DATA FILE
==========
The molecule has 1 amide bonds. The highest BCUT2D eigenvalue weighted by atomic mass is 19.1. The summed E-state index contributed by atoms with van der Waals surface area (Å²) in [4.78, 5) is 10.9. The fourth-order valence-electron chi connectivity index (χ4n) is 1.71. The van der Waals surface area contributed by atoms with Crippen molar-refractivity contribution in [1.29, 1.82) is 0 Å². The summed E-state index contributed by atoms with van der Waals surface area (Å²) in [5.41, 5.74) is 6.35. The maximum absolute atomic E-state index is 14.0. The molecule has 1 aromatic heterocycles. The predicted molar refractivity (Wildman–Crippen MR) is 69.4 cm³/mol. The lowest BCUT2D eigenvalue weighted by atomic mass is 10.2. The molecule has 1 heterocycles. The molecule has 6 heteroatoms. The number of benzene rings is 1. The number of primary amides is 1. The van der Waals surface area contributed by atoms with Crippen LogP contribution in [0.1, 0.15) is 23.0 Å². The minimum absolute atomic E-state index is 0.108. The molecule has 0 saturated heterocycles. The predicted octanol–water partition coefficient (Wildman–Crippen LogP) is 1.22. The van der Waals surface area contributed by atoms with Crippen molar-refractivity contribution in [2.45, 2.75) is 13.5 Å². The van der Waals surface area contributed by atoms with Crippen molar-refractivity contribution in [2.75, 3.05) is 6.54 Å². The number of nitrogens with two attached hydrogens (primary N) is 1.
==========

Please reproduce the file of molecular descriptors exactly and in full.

The molecule has 1 amide bonds. The highest BCUT2D eigenvalue weighted by atomic mass is 19.1. The summed E-state index contributed by atoms with van der Waals surface area (Å²) in [4.78, 5) is 10.9. The fourth-order valence-electron chi connectivity index (χ4n) is 1.71. The van der Waals surface area contributed by atoms with Crippen molar-refractivity contribution in [1.29, 1.82) is 0 Å². The summed E-state index contributed by atoms with van der Waals surface area (Å²) in [5.41, 5.74) is 6.35. The maximum absolute atomic E-state index is 14.0. The molecule has 1 aromatic heterocycles. The predicted molar refractivity (Wildman–Crippen MR) is 69.4 cm³/mol. The lowest BCUT2D eigenvalue weighted by atomic mass is 10.2. The molecule has 1 heterocycles. The molecule has 6 heteroatoms. The number of benzene rings is 1. The number of primary amides is 1. The van der Waals surface area contributed by atoms with Crippen LogP contribution in [0.1, 0.15) is 23.0 Å². The minimum absolute atomic E-state index is 0.108. The molecule has 0 saturated heterocycles. The predicted octanol–water partition coefficient (Wildman–Crippen LogP) is 1.22. The van der Waals surface area contributed by atoms with Crippen molar-refractivity contribution in [2.45, 2.75) is 13.5 Å². The van der Waals surface area contributed by atoms with Crippen molar-refractivity contribution in [2.75, 3.05) is 6.54 Å². The number of nitrogens with two attached hydrogens (primary N) is 1.